1971 Chevrolet Chevelle SS | Perfect Mix

Owner Sal Martinez Jr. transformed a traditional hot rod into something that not only blends multiple automotive cultures but pays homage to his father as well.

Story: Evan “Evo” Yates
Photography: Andrew Link

As much as we appreciate our automotive past, there comes a point when trusting your creative instincts trumps sticking with the status quo.And even if charting your own course could produce mixed results, building a car to your liking could be the difference between a run-of-the-mill muscle car and a one-of-a-kind custom classic.

Sal Martinez Jr. of Fort Walton Beach, Florida, has owned his 1971 Chevelle SS for nearly a decade. He originally purchased it as a former drag car in rolling chassis form and fully restored it back to hot rod spec with a bright orange paint job, 15-inch Raceline wheels and the typical muscle-car rake. But after the veneer of a fresh build had worn off, Sal found that his Chevy spent more time tucked in a garage than on the pavement where it should be. “I got bored with it,” says Sal. “It was pretty old man-ish.” So Sal committed to revamping the Chevelle to his preferences, utilizing aspects from his other automotive passion, mini trucks, but also paying homage to a vehicle his father once owned. “Me and my old man used to build hot rods for many years before he passed,” says Sal. “We actually had built a ’71 that was silver, and I was supposed to get it, but my stepmom sold it off when my dad passed away.” He continues, “That was my motivation to build this car the way it is now.”

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The goal for the build was to combine elements Sal loved about the mini truckin’ scene with aspects he loved about hot rods. “I saw the Texas guys doing 24x15s on Silverados and thought I could get them on the Chevelle,” explains Sal. “Like a truck-themed hot rod, something that could stand out, because I was tired of blending in.” Thankfully, Sal bumped into the fellas from Intro Wheels at a car show in 2013 and, after a few conversations, decided to partner up and make Sal’s dream a reality. To get the ultra-wide steamrollers to fit out back, lots of modifications were necessary on the Chevelle. “The whole floor was cut out, and we did one solid tub instead of two tubs,” says Sal. “The rear end was shortened nine inches on each side.”

For the paint, Sal wanted to get away from the typical hot rod colors and do something more his style. He chose a charcoal and silver theme but added his own twist: “The paint has a satin clear,” says Sal. “I always talked about doing satin but let people talk me out of it, so this time I didn’t tell anyone—I just did it. And if it didn’t turn out right, at least I did what I wanted.” The body was also shaved of its door handles, marker lights and fender trim for a nice, smooth aesthetic.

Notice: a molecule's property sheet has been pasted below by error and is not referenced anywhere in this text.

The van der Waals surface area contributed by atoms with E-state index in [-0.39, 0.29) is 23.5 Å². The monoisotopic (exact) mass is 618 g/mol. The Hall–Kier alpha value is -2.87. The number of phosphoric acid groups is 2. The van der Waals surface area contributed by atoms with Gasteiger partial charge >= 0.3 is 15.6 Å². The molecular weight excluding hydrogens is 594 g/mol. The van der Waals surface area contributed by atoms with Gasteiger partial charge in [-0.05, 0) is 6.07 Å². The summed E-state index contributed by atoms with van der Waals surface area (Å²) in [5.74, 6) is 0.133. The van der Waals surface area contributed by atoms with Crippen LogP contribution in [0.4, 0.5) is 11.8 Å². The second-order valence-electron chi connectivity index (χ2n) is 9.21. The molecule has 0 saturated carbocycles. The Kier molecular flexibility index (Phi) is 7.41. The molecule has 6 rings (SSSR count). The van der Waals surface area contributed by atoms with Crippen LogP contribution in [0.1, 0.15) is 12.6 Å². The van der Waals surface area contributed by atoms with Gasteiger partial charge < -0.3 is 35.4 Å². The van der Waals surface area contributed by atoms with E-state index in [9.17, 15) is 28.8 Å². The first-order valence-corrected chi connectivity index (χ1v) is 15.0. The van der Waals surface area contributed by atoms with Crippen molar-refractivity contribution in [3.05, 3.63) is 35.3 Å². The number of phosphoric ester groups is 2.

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To the casual observer, the interior looks fairly stock for a ’70s-era Chevy. However, upon further observation the custom details come to life, such as the dash that, although it looks period correct, actually comes from a C10. “In mini truckin’, a lot of people use old dashes,” proclaims Sal. “I really wanted a metal dash because these Chevelles have crappy plastic dashes.” Thankfully, Sal found a ’65 C10 in a friend’s salvage yard, and after a three-day process to cut it out of the old truck and an even longer process to properly fit it in his Chevelle, Sal had the dash he desired. One of the most unique aspects of the interior is what Sal fabricated to overcome the challenges the full rear tub presented in relation to his 4-year-old son’s ability to ride with Dad. Sal ended up modifying the rear jump seat out of an older Toyota Tacoma and modified it fit perfectly with the tubs to allow his son to have a proper seat in the rear. Now that’s something Sal Sr. could certainly appreciate.


• Performance: 383 stroker motor with forged rods, pistons and crank; roller rockers and lifters; GM Performance aluminum heads; Voodoo Solid Roller Cam; Edelbrock Performer aluminum intake; Demon 850 carburetor; MSD pro-billet distributor; Hooker Shorty Headers; MagnaFlow custom-built exhaust; Detroit Locker with 4.11 gears; built 350 turbo transmission with trans brake
• Exterior: Shaved door handles, rear side-marker lights and fender trim; brushed stainless moldings; LED headlights; Steel Grey paint with light silver flake rally stripes and satin clear; shaved firewall with bead roll; bead-rolled wheel tubs, front wheel wells; powder-coated frame; Rhino-lined complete undercarriage
• Interior: ’65 Chevrolet C10 dash; shaved gauge panel; Vintage Air A/C system; 2001 Toyota Tacoma rear seats 
• ICE: Pioneer double-DIN head unit; Dakota Digital gauges  
• Suspension: Accuair speed switch setup; Slam Specialties rear bags on a custom two-link with watts link; full custom back half; modified S10 cups; Hotchkis tubular upper and lower A-arms; two 11-lb. nitrous bottles repurposed into air tanks; aluminum hardlines; Wilwood drop spindles and front brake upgrade, rear disc conversion            
• Wheels/Tires: Intro Twisted Vista II wheels, 22×8.5-inch front, 24×15-inch rear; Pirelli PZero tires, 235/30/22 front, 405/25/24 rear
• Shout-outs: Mike Hathaway Designs (frame, sheet metal and paint); Tom at Billet & Acrylic Fantasies (custom billet); Mark Zarat at Vintage Air; Jose at Intro Wheels; Bobby Hillgaertner, Nate West, Keith Bryan, Frank Cavaliere, Greg Savior, Rigo Avila and all my other AcrophobiA brothers

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